During the Oct. 27 City Council meeting, the audience was presented with a summarized look at what the current governing administration has in mind for the next five years for Mesquite according to discussions at a July 30 strategic planning retreat attended by council and city staff.
In the summarized six-page briefing from Randy Robison were six specific areas that council and staff believed should be the focus. Among them was financial stability, with a sub section specifying that there needed to be modifications to business license fees for packaged liquor sales. Coincidentally, that item was on the agenda for the evening, as petitioned by Mayor Al Litman. He was seeking input on the effects of a 5 percent increase for those products’ sales. The new fee would affect all sales on prepackaged liquor like typical purchases from stores such as Smith’s and Lee’s Liquor. It would not affect typical bar sales of alcohol directly, however.
Councilman George Rapson, who was absent from the retreat and Councilman Kraig Hafen both agreed that the mere mention of a new tax or fee on businesses right now isn’t what the city needs to do.
“I’m not sure that’s the way I intended it when we had the planning session. I thought we were going to refine it. I didn’t know that we were going to increase it to the extent we are tonight,” said Hafen.
“This is the way we chose to characterize it in that language,” said Robison.
Despite the disagreement on the specified section, the council voted in favor of accepting the presentation by Robison unanimously.
Later in the evening, when the new liquor fee item came up, Litman explained that the increase would be considered a “pass-through” tax that would go directly from the business to the imposing agency, in this case, the City of Mesquite. That currently does not happen with other fees like sales taxes or room taxes.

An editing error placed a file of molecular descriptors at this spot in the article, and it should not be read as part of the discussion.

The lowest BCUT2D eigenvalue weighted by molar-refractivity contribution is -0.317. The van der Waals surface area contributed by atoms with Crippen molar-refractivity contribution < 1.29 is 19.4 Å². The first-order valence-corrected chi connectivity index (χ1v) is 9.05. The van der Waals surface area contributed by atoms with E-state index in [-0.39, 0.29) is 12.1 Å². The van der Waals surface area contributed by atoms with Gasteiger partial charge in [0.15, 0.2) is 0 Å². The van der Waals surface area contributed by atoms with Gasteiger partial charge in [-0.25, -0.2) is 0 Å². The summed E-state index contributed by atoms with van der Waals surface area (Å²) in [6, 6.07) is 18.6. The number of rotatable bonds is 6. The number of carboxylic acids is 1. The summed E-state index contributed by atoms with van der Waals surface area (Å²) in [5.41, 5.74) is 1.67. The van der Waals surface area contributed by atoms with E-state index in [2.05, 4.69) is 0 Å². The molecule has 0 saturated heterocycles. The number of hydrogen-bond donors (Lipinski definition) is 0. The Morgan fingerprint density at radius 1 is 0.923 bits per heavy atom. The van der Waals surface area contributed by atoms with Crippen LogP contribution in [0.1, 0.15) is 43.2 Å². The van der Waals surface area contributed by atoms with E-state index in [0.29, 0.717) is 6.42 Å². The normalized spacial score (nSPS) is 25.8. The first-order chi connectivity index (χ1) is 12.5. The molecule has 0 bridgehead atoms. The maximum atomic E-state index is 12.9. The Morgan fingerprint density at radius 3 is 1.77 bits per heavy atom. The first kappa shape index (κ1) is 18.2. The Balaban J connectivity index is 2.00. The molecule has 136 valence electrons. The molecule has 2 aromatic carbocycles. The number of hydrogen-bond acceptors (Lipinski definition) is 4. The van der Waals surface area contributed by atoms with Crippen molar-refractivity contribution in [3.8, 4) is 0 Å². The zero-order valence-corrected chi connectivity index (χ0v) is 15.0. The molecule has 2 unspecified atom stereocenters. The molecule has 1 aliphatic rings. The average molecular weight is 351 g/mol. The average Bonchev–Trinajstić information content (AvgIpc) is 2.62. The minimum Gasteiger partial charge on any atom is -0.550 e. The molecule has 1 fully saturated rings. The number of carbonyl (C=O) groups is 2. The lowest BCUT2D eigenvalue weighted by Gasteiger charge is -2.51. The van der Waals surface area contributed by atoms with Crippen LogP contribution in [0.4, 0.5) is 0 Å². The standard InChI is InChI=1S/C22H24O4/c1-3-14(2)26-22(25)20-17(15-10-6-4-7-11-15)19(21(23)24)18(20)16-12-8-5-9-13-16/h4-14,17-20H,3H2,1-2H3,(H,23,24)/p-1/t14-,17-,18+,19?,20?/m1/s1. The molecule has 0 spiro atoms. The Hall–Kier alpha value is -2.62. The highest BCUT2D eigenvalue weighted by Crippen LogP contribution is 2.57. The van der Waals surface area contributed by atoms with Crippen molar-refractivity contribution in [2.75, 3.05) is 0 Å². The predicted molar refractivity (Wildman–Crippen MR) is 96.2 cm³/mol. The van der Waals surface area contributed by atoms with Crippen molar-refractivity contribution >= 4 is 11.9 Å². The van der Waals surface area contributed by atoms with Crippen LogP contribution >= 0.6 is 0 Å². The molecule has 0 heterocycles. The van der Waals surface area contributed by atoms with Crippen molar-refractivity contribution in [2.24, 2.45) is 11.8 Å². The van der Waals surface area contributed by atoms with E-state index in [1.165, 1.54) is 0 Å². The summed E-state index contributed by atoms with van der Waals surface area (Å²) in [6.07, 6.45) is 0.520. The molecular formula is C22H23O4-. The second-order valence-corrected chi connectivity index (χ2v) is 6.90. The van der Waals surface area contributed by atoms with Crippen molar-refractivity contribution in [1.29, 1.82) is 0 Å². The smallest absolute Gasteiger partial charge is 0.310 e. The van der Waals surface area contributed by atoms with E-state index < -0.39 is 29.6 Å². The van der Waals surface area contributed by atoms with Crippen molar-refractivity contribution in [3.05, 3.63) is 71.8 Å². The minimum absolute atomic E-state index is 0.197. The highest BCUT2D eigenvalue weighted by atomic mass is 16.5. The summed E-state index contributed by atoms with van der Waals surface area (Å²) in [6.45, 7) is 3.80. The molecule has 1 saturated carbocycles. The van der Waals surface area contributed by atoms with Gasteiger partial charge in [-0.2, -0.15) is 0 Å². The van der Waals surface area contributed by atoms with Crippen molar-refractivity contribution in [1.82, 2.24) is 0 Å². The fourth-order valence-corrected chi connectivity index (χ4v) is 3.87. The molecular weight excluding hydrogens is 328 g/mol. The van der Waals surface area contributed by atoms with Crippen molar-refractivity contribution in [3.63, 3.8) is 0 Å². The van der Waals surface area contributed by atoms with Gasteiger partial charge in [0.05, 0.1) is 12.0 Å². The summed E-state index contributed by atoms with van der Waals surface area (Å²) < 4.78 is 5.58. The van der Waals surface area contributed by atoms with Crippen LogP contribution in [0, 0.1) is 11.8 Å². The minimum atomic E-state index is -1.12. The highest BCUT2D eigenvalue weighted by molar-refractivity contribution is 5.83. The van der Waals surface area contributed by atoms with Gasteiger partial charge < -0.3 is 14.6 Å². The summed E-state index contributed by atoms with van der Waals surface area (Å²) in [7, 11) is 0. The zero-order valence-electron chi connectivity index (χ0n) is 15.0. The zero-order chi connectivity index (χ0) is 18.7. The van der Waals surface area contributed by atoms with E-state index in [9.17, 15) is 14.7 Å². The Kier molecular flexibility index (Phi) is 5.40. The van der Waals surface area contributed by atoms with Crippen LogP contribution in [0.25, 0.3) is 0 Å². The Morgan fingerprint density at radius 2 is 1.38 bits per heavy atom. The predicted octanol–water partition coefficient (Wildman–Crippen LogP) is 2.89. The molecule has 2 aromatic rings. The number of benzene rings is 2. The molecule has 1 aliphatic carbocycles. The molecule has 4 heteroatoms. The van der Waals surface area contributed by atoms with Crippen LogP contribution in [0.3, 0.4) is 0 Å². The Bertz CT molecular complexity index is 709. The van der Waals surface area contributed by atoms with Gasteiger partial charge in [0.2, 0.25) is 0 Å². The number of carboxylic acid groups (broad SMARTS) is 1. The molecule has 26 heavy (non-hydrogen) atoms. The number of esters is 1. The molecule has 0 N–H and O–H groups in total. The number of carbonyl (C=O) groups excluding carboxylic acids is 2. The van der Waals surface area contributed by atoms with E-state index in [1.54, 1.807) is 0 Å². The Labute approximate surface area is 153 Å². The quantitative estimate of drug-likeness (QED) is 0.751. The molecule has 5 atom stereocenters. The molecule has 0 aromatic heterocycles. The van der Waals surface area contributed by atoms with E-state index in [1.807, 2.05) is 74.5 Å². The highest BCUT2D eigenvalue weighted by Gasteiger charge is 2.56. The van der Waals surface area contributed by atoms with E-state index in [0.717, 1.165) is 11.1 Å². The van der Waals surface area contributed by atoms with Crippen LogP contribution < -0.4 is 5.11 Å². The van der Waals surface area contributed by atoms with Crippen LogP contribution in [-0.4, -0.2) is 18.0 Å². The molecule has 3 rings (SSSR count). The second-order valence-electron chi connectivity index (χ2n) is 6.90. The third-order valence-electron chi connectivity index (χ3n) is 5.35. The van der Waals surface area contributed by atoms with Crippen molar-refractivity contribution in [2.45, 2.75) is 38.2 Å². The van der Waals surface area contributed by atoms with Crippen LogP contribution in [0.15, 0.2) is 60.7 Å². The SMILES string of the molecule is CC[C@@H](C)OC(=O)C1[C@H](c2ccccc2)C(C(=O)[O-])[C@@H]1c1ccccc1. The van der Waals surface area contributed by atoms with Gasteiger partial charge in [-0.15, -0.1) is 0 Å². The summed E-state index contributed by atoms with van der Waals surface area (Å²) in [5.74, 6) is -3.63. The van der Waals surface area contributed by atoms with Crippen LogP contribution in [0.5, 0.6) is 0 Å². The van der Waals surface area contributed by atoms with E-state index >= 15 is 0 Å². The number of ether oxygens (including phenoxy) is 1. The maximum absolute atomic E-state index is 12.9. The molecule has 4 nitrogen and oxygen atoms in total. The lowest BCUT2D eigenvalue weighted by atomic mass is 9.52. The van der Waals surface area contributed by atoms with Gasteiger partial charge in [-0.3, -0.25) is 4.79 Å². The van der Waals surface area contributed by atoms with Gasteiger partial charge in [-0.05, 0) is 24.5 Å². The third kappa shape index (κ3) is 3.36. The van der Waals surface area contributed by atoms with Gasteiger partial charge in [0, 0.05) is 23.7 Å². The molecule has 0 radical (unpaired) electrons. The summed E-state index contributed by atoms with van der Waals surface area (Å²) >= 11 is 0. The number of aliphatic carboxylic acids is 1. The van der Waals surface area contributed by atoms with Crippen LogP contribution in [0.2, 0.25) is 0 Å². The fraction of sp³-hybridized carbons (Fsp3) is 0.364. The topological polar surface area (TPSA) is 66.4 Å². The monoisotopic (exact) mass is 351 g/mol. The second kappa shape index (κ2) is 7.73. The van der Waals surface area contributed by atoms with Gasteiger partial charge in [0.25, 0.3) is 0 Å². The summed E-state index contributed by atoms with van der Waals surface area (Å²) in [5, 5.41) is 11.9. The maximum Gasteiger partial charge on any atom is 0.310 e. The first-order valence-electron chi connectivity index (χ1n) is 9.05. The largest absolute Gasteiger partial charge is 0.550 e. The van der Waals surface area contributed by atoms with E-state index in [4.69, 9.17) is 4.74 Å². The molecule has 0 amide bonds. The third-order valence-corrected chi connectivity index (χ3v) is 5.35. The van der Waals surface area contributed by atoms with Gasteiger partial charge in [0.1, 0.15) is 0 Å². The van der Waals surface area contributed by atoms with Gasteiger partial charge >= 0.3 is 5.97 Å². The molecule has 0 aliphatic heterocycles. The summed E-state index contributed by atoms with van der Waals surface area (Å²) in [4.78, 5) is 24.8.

Rapson was first to comment on the item, stating that the city needs to continue to be fiscally responsible and to keep closing the budget gap. He cited that nearly 70 percent of the city’s budget is spent on salaries and benefits.
“With the contracts that we’ve just entered into, it’s going to be considerably more than that. So every dollar we raise from taxes is going to go to payroll. That just gives the employees more ammunition as to why they should get more raises because there is more money,” said Rapson.
Council continued to battle back and forth on the need or want for an increase of this kind. Ultimately, however, the item on the agenda was just to send out an impact statement to the affected businesses and see what they had to say.
Bryan Wachter with the Retail Association of Nevada commented that no matter which way you look at it, imposing this tax would be a bad idea to follow through on. He had sent a letter to the council in opposition to the fee, stating that “The proposed increase would take the liability to sell these products from $5,000 dollars to $20,000 dollars. These increases don’t seem to be consistent with the population or visitor volume with the City of Mesquite and would make your city one of the most expensive places in Southern Nevada to engage in off-sale liquor sales.”
Councilman Geno Withelder questioned City Finance Director Dave Empey about the impact on businesses if the fee was imposed on them immediately. Because of the reporting structure between businesses and the state Empey said exact numbers are unknown. “The retailers report to the county, which goes to the Department of Taxation. They don’t track sales by city.”
After more discussion, council voted 3-2 (Rapson and Hafen voting against) to continue with the impact study. At this point, they did not impose a new fee but merely voted to explore it further. Businesses should be receiving their surveys soon. Once that information is received the item is expected to be placed back on the agenda for further consideration.